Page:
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ANALYSIS: Weighing up White House risk

However, Hermes Investment Management head of emerging markets Gary Greenberg disputes that a Clinton presidency has the same negative implications for trade as a Trump presidency.

Clinton may talk tough on trade policy, said Greenberg, but under her presidency, it would most likely be ‘business as usual on trade.’ As such, trade wars under president Clinton seem improbable to Greenberg.

One of the dismal scenarios Greenberg envisions under President Trump is an aggravated trade war between the US and China, which “would lead to significant losses for both economies” and injure emerging market stocks and currencies.

“Markets outside the US would not celebrate a Trump victory,” he asserted. “Global bond prices would likely tumble due to his willingness to countenance a budget deficit of 10% of GDP, and stocks would follow suit as investors discount the threats of new tariffs, an exit from the WTO and a trade war with China.”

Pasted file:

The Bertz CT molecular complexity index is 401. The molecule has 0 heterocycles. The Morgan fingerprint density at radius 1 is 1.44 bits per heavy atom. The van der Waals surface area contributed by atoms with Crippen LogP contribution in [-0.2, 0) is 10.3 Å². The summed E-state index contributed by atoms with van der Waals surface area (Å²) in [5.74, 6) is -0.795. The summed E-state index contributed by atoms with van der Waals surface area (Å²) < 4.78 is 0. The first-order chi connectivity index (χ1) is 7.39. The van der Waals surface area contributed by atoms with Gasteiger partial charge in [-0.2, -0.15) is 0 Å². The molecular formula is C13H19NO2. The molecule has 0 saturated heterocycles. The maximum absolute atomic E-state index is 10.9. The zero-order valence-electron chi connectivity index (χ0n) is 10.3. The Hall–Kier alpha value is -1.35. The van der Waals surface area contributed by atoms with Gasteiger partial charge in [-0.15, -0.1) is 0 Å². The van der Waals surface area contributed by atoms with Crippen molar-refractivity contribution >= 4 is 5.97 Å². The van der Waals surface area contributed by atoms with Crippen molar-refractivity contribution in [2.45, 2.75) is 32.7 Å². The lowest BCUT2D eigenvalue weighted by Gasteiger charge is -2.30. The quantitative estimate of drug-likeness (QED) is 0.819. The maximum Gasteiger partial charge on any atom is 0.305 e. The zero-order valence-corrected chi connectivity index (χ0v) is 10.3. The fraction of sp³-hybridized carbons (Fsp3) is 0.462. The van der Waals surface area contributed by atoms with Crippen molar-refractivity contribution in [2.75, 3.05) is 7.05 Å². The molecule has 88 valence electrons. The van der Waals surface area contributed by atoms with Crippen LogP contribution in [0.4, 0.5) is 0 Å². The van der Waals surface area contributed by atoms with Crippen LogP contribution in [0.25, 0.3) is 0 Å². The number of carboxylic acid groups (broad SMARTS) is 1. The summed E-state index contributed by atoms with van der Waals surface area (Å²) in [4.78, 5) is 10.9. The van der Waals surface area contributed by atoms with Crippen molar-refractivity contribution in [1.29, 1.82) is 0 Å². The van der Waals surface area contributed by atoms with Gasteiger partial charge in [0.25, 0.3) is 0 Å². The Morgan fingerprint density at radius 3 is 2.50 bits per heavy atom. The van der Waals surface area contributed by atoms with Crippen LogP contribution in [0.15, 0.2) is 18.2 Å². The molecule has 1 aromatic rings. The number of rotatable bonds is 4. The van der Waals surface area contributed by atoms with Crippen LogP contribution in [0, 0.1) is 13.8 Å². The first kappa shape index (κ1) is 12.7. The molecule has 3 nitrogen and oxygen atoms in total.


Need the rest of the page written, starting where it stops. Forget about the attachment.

“The deficit and trade war could lead to higher interest rates and a stronger dollar, neither of which are associated with strong emerging market stock markets or currencies. If yields on US treasuries rise, those on emerging market sovereign debt would also climb higher. Trump’s bombastic politics may be ugly, but the economic consequences of him governing the world’s largest economy would be worse,” Greenberg concluded.

Whether Clinton or Trump emerges victorious next Tuesday, Wednesday seems set to be a lively day in financial markets. 

Kristen McGachey

Kristen joined Last Word Media and the world of financial journalism in April 2016, leaving behind a career in a legal publishing firm as a senior researcher turned assistant editor. This native Angelino...

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